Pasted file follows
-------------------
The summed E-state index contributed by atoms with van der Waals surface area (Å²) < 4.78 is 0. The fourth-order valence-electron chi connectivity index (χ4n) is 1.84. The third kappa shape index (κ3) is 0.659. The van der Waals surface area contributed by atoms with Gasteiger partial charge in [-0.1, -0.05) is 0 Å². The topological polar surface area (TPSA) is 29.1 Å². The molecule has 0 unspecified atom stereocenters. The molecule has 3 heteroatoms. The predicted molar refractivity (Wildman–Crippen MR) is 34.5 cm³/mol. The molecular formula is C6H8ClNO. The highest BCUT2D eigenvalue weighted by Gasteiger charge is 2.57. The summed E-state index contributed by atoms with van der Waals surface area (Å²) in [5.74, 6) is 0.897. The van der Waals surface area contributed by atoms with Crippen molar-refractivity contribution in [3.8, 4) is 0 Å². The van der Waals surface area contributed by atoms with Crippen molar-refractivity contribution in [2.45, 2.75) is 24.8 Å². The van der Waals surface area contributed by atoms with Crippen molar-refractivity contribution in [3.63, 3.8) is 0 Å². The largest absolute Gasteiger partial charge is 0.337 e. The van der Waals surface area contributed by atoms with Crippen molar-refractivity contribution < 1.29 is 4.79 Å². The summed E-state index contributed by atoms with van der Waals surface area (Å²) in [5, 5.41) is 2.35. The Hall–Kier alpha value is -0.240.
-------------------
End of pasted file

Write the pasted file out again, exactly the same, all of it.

The summed E-state index contributed by atoms with van der Waals surface area (Å²) < 4.78 is 0. The fourth-order valence-electron chi connectivity index (χ4n) is 1.84. The third kappa shape index (κ3) is 0.659. The van der Waals surface area contributed by atoms with Gasteiger partial charge in [-0.1, -0.05) is 0 Å². The topological polar surface area (TPSA) is 29.1 Å². The molecule has 0 unspecified atom stereocenters. The molecule has 3 heteroatoms. The predicted molar refractivity (Wildman–Crippen MR) is 34.5 cm³/mol. The molecular formula is C6H8ClNO. The highest BCUT2D eigenvalue weighted by Gasteiger charge is 2.57. The summed E-state index contributed by atoms with van der Waals surface area (Å²) in [5.74, 6) is 0.897. The van der Waals surface area contributed by atoms with Crippen molar-refractivity contribution in [3.8, 4) is 0 Å². The van der Waals surface area contributed by atoms with Crippen molar-refractivity contribution in [2.45, 2.75) is 24.8 Å². The van der Waals surface area contributed by atoms with Crippen molar-refractivity contribution in [3.63, 3.8) is 0 Å². The largest absolute Gasteiger partial charge is 0.337 e. The van der Waals surface area contributed by atoms with Crippen molar-refractivity contribution < 1.29 is 4.79 Å². The summed E-state index contributed by atoms with van der Waals surface area (Å²) in [5, 5.41) is 2.35. The Hall–Kier alpha value is -0.240.